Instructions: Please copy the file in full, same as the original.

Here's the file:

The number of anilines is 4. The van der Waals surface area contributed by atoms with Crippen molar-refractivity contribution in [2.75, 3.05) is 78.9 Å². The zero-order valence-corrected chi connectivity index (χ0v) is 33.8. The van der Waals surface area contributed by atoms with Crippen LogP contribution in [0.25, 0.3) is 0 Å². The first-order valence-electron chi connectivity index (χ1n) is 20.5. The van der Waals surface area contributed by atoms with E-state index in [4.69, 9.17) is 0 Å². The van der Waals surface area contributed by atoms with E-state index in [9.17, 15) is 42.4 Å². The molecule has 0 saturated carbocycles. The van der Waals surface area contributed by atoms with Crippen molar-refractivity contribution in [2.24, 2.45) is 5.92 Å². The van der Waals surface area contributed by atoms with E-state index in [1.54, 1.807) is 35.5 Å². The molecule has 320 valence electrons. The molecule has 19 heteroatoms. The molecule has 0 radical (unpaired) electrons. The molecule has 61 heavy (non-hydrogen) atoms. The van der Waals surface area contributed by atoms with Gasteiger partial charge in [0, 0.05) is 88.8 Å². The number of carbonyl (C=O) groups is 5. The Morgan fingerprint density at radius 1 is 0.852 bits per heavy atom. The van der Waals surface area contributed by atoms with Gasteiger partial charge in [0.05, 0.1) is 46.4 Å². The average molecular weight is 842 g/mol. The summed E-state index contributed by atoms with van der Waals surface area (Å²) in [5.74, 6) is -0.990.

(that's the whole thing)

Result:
The number of anilines is 4. The van der Waals surface area contributed by atoms with Crippen molar-refractivity contribution in [2.75, 3.05) is 78.9 Å². The zero-order valence-corrected chi connectivity index (χ0v) is 33.8. The van der Waals surface area contributed by atoms with Crippen LogP contribution in [0.25, 0.3) is 0 Å². The first-order valence-electron chi connectivity index (χ1n) is 20.5. The van der Waals surface area contributed by atoms with E-state index in [4.69, 9.17) is 0 Å². The van der Waals surface area contributed by atoms with E-state index in [9.17, 15) is 42.4 Å². The molecule has 0 saturated carbocycles. The van der Waals surface area contributed by atoms with Crippen molar-refractivity contribution in [2.24, 2.45) is 5.92 Å². The van der Waals surface area contributed by atoms with E-state index in [1.54, 1.807) is 35.5 Å². The molecule has 320 valence electrons. The molecule has 19 heteroatoms. The molecule has 0 radical (unpaired) electrons. The molecule has 61 heavy (non-hydrogen) atoms. The van der Waals surface area contributed by atoms with Gasteiger partial charge in [0, 0.05) is 88.8 Å². The number of carbonyl (C=O) groups is 5. The Morgan fingerprint density at radius 1 is 0.852 bits per heavy atom. The van der Waals surface area contributed by atoms with Gasteiger partial charge in [0.05, 0.1) is 46.4 Å². The average molecular weight is 842 g/mol. The summed E-state index contributed by atoms with van der Waals surface area (Å²) in [5.74, 6) is -0.990.